Lindsey Lyle is a physician assistant (PA) who has focused her career on the care of patients with hematologic malignancies. As a new PA working at University of Texas, MD Anderson Cancer Center, she developed enthusiasm for research and care of MPN patients. This passion continues as she collaborates to build an MPN program at the UCHealth University of Colorado Hospital in Denver.

Lindsey is a dedicated medical provider who believes strongly in patient education and the importance of having well-informed patients. She has served as a panelist at multiple Patient Power® Town Hall Meetings and continues to educate patients via Patient Power webinars. She has given many local and national presentations on myeloid malignancies including MPNs. Lindsey currently serves as the editor for MPN Updates through JADPRO (Journal of the Advanced Practitioner in Oncology), a year-long initiative to raise awareness and provide education about MPNs to Advanced Practitioners.

In her spare time, Lindsey loves taking advantage of the outdoor lifestyle that Colorado has to offer. You can often find her running trails or biking in the summer and skiing in the winter!

Image of Andi Malitz – MPN Patient Advocate


Patient Advocate

Andi Malitz is an outspoken MPN patient advocate from the North Chicago suburbs. At 61 years old, she has been living with essential thrombocythemia (ET) since she was diagnosed at age 45. After her internist told her about her extremely high platelet count during a routine annual check-up, Andi was sent to a hematologist/oncologist, where a bone marrow biopsy confirmed the diagnosis.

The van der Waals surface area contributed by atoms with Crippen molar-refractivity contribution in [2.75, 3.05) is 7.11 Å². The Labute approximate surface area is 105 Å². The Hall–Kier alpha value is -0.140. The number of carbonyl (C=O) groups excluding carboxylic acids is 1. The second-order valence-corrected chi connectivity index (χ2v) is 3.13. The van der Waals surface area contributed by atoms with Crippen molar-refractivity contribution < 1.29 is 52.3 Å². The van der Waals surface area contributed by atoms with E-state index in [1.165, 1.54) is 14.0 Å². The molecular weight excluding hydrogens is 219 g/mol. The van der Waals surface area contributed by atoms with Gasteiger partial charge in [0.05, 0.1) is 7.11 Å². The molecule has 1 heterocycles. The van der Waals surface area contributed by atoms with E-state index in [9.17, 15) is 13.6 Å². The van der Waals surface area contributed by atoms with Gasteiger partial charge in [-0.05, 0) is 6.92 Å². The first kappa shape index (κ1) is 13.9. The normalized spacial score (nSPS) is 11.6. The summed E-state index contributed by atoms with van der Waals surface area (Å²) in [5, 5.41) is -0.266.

Following initial treatment, Andi was relatively symptom free; however, her platelet count remained elevated. The plan to manage her platelet count came with severe side effects, which dramatically impacted Andi's quality of life. Andi felt frustrated by this experience and realized she needed to become her own advocate, seek out an expert, and learn about MPNs so that she could feel confident about the approach to managing her disease.

In 2015, Andi found out about the MPN Research Foundation and learned she could find support in other people who were experiencing similar frustrations. Andi attended a patient meeting at a well-known institution and listened to an MPN specialist deliver a presentation. Andi immediately made an appointment to see the specialist and formally became a patient. Andi believes that an MPN specialist's focus on quality of life and a complete understanding of the disease and the person with the disease make all the difference in treatment.

In March 2016, Andi's MPN specialist encouraged her to share her patient experience with the larger MPN community. Her willingness to share her journey opened the door for her to serve as an MPN patient advocate panelist at the 2016 Patient Power® MPN Town Hall. Andi has since participated in webcasts and in a variety of educational videos, and has served as a panelist with a variety of MPN specialists at various MPN events raising awareness of these diseases.

Andi remains a dedicated patient advocate for herself and others living with MPNs and continues to stay involved with Patient Power.